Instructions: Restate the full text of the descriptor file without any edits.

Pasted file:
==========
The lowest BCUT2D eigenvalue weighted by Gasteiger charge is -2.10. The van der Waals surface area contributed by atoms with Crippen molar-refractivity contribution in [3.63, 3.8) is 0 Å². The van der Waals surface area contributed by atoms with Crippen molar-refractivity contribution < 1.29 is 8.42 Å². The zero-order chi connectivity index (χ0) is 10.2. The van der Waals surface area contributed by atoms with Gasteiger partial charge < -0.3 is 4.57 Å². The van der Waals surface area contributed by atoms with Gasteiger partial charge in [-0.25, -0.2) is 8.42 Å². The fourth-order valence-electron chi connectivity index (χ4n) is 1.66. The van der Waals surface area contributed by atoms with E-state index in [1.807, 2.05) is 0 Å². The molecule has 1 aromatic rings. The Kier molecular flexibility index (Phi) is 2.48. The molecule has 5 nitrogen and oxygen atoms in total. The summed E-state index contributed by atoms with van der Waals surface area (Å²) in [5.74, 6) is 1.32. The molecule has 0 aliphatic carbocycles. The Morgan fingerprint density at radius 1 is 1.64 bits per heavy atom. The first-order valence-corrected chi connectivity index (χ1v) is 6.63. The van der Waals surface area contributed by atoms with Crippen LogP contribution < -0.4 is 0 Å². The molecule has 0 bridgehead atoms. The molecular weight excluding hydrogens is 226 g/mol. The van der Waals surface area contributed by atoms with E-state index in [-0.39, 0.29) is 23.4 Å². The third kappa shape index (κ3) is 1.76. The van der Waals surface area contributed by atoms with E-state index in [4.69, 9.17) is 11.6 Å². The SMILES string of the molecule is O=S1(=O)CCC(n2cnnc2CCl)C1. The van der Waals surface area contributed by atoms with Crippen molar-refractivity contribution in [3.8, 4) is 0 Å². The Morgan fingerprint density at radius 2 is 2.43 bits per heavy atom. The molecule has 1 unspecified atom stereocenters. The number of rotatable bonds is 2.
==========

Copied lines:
The lowest BCUT2D eigenvalue weighted by Gasteiger charge is -2.10. The van der Waals surface area contributed by atoms with Crippen molar-refractivity contribution in [3.63, 3.8) is 0 Å². The van der Waals surface area contributed by atoms with Crippen molar-refractivity contribution < 1.29 is 8.42 Å². The zero-order chi connectivity index (χ0) is 10.2. The van der Waals surface area contributed by atoms with Gasteiger partial charge < -0.3 is 4.57 Å². The van der Waals surface area contributed by atoms with Gasteiger partial charge in [-0.25, -0.2) is 8.42 Å². The fourth-order valence-electron chi connectivity index (χ4n) is 1.66. The van der Waals surface area contributed by atoms with E-state index in [1.807, 2.05) is 0 Å². The molecule has 1 aromatic rings. The Kier molecular flexibility index (Phi) is 2.48. The molecule has 5 nitrogen and oxygen atoms in total. The summed E-state index contributed by atoms with van der Waals surface area (Å²) in [5.74, 6) is 1.32. The molecule has 0 aliphatic carbocycles. The Morgan fingerprint density at radius 1 is 1.64 bits per heavy atom. The first-order valence-corrected chi connectivity index (χ1v) is 6.63. The van der Waals surface area contributed by atoms with Crippen LogP contribution < -0.4 is 0 Å². The molecule has 0 bridgehead atoms. The molecular weight excluding hydrogens is 226 g/mol. The van der Waals surface area contributed by atoms with E-state index in [-0.39, 0.29) is 23.4 Å². The third kappa shape index (κ3) is 1.76. The van der Waals surface area contributed by atoms with E-state index in [4.69, 9.17) is 11.6 Å². The SMILES string of the molecule is O=S1(=O)CCC(n2cnnc2CCl)C1. The van der Waals surface area contributed by atoms with Crippen molar-refractivity contribution in [3.8, 4) is 0 Å². The Morgan fingerprint density at radius 2 is 2.43 bits per heavy atom. The molecule has 1 unspecified atom stereocenters. The number of rotatable bonds is 2.